2. Yinni Kuang

    Donnelly Centre, University of Toronto, Toronto, Canada
    Competing interests
    The authors declare that no competing interests exist.
  3. Allison P Kann

    Department of Cell, Developmental, and Regenerative Biology, Icahn School of Medicine at Mount Sinai, New York, United States
    Competing interests
    The authors declare that no competing interests exist.
    ORCID icon "This ORCID iD identifies the author of this article:" 0000-0003-0111-9081
  4. Fabien Le Grand

    INSERM - CNRS - Université Pierre et Marie Curie, Paris, France
    Competing interests
    The authors declare that no competing interests exist.
    ORCID icon "This ORCID iD identifies the author of this article:" 0000-0002-7843-3899
  5. Robert S Krauss

    Department of Cell, Developmental, and Regenerative Biology, Icahn School of Medicine at Mount Sinai, New York, United States
    Competing interests
    The authors declare that no competing interests exist.
    ORCID icon "This ORCID iD identifies the author of this article:" 0000-0002-7661-3335
  6. Penney M Gilbert

    Institute of Biomedical Engineering, University of Toronto, Toronto, Canada
    For correspondence
    Penney.Gilbert@utoronto.ca
    Competing interests
    The authors declare that no competing interests exist.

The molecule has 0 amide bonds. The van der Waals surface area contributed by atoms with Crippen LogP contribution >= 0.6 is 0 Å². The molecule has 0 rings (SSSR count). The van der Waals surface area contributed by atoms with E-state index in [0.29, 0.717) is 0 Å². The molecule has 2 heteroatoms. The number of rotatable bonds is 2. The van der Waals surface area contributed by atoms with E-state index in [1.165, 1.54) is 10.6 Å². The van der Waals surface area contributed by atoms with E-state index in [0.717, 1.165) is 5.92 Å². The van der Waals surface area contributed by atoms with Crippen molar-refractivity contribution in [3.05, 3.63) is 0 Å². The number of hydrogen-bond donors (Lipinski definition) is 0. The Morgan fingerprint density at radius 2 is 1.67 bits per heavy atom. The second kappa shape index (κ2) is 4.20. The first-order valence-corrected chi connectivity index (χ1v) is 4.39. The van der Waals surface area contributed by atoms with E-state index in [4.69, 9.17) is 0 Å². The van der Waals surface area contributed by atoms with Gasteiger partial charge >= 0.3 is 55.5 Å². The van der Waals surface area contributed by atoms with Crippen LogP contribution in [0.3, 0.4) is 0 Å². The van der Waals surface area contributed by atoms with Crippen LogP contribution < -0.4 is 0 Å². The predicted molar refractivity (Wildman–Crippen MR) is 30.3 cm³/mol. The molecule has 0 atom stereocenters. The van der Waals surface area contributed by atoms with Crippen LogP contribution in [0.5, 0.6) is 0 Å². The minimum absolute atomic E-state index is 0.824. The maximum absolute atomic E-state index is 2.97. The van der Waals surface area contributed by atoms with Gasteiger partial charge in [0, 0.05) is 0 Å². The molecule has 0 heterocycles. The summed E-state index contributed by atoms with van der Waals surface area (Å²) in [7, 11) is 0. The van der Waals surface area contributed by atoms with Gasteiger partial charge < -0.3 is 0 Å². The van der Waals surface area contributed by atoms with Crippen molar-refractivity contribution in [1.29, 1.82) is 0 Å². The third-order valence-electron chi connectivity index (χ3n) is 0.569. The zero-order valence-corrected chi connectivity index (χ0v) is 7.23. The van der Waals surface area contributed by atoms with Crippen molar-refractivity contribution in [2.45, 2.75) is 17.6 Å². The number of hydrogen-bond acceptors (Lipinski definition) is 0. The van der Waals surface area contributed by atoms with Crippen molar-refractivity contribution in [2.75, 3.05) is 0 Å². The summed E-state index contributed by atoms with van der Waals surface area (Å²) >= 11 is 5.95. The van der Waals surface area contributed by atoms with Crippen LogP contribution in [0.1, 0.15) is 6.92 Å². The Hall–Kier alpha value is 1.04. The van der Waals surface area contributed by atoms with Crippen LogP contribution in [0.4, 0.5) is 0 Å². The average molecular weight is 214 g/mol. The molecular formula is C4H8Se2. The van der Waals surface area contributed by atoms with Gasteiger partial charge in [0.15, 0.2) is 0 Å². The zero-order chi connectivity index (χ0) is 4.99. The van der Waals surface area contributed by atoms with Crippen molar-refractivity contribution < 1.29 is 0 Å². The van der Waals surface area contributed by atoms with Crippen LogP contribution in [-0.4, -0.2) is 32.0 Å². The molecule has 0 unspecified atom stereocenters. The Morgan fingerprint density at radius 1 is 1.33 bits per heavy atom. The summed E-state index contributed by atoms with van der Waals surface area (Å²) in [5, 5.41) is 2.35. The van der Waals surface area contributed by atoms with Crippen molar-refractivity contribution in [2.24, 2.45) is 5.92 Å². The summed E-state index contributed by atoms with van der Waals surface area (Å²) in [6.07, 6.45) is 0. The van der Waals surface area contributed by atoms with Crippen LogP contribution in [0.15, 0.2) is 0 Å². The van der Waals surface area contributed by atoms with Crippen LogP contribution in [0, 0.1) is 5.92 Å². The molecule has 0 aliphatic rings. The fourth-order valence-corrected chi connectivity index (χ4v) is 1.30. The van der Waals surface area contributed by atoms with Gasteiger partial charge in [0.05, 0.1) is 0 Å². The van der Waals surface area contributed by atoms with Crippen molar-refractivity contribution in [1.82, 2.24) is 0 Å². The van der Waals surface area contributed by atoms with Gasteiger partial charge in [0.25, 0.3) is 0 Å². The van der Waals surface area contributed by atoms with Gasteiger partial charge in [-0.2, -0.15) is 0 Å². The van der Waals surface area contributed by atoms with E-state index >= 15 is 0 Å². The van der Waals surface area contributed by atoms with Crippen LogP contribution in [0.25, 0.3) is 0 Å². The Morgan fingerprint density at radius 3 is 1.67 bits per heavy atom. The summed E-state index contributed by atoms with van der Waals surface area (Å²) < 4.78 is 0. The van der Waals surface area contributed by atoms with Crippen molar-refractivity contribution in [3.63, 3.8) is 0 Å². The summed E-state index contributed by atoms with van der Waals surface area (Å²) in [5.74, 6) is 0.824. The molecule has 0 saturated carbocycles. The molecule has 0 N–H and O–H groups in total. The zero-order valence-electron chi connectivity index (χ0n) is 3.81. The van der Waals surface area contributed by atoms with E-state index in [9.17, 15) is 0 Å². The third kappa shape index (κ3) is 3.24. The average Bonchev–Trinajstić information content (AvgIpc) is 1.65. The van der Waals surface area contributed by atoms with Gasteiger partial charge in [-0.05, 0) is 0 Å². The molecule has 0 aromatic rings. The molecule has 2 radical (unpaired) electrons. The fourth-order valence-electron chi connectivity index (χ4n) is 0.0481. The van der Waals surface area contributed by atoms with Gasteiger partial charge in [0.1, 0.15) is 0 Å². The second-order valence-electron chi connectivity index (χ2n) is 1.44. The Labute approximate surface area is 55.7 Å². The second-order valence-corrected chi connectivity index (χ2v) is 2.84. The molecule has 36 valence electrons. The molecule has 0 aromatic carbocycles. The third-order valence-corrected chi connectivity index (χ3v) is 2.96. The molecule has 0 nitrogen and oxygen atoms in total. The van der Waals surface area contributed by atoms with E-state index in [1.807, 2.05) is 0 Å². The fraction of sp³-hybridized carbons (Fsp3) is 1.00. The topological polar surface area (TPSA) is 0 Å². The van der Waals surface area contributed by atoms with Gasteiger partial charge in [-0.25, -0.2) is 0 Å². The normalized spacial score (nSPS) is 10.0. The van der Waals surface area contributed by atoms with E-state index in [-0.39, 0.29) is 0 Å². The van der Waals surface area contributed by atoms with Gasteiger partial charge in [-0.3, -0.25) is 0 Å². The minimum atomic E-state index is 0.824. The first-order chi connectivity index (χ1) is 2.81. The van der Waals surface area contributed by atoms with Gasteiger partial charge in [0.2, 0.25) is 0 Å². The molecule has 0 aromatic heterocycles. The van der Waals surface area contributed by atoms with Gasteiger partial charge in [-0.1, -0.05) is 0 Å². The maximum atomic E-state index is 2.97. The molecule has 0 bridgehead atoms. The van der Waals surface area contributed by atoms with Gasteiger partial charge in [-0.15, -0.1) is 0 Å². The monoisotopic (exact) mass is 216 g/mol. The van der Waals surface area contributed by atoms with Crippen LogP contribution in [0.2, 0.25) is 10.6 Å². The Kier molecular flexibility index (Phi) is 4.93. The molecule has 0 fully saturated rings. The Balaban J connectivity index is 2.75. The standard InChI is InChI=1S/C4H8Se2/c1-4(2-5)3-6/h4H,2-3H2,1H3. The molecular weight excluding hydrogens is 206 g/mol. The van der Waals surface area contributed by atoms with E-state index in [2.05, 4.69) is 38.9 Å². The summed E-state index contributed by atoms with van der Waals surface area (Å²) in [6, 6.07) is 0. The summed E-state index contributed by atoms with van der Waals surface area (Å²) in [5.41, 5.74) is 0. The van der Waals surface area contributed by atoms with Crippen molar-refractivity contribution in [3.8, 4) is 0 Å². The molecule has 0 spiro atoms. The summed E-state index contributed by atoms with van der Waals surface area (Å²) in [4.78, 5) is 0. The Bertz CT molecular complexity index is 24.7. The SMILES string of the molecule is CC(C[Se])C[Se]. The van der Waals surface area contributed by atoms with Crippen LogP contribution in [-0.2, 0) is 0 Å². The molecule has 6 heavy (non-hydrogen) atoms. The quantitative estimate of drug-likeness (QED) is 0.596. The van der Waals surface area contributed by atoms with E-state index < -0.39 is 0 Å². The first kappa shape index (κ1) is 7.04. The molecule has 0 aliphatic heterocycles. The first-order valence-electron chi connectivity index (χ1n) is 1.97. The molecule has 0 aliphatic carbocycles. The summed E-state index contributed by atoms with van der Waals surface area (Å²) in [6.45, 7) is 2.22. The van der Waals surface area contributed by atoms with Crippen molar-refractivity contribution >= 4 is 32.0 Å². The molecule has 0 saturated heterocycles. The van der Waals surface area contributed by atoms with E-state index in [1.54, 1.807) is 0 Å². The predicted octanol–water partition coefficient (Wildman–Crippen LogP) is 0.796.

ORCID icon "This ORCID iD identifies the author of this article:" 0000-0001-5509-9616

Funding

Canadian Institutes of Health Research (CGS-D Scholarship)

  • Erik Jacques

Ontario Ministry of Research and Innovation (Ontario Graduate Scholarship)

  • Erik Jacques

Mitacs (Globalink Research Award)

  • Erik Jacques

Canadian Institutes of Health Research (Michael Smith Foreign Study Supplement)

  • Erik Jacques

Canada First Research Excellence Fund (Medicine by Design (MbDC2-2019-02))

  • Penney M Gilbert

Natural Sciences and Engineering Research Council of Canada (Canada Research Chair in Endogenous Repair)

  • Penney M Gilbert

The funders had no role in study design, data collection and interpretation, or the decision to submit the work for publication.

Reviewing Editor

  1. Christopher L-H Huang, University of Cambridge, United Kingdom

Ethics

Animal experimentation: All animal use protocols were reviewed and approved by the local Animal Care Committee (ACC) within the Division of Comparative Medicine (DCM) at the University of Toronto. All methods in this study were conducted as described in the approved animal use protocols (#20012838) and more broadly in accordance with the guidelines and regulations of the DCM ACC and the Canadian Council on Animal Care.

Version history

  1. Preprint posted: June 17, 2022 (view preprint)
  2. Received: July 10, 2022
  3. Accepted: December 19, 2022
  4. Accepted Manuscript published: December 20, 2022 (version 1)
  5. Version of Record published: February 7, 2023 (version 2)

Copyright

© 2022, Jacques et al.

This article is distributed under the terms of the Creative Commons Attribution License permitting unrestricted use and redistribution provided that the original author and source are credited.

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  1. Erik Jacques
  2. Yinni Kuang
  3. Allison P Kann
  4. Fabien Le Grand
  5. Robert S Krauss
  6. Penney M Gilbert
(2022)
The mini-IDLE 3D biomimetic culture assay enables interrogation of mechanisms governing muscle stem cell quiescence and niche repopulation
eLife 11:e81738.
https://doi.org/10.7554/eLife.81738

Share this article

https://doi.org/10.7554/eLife.81738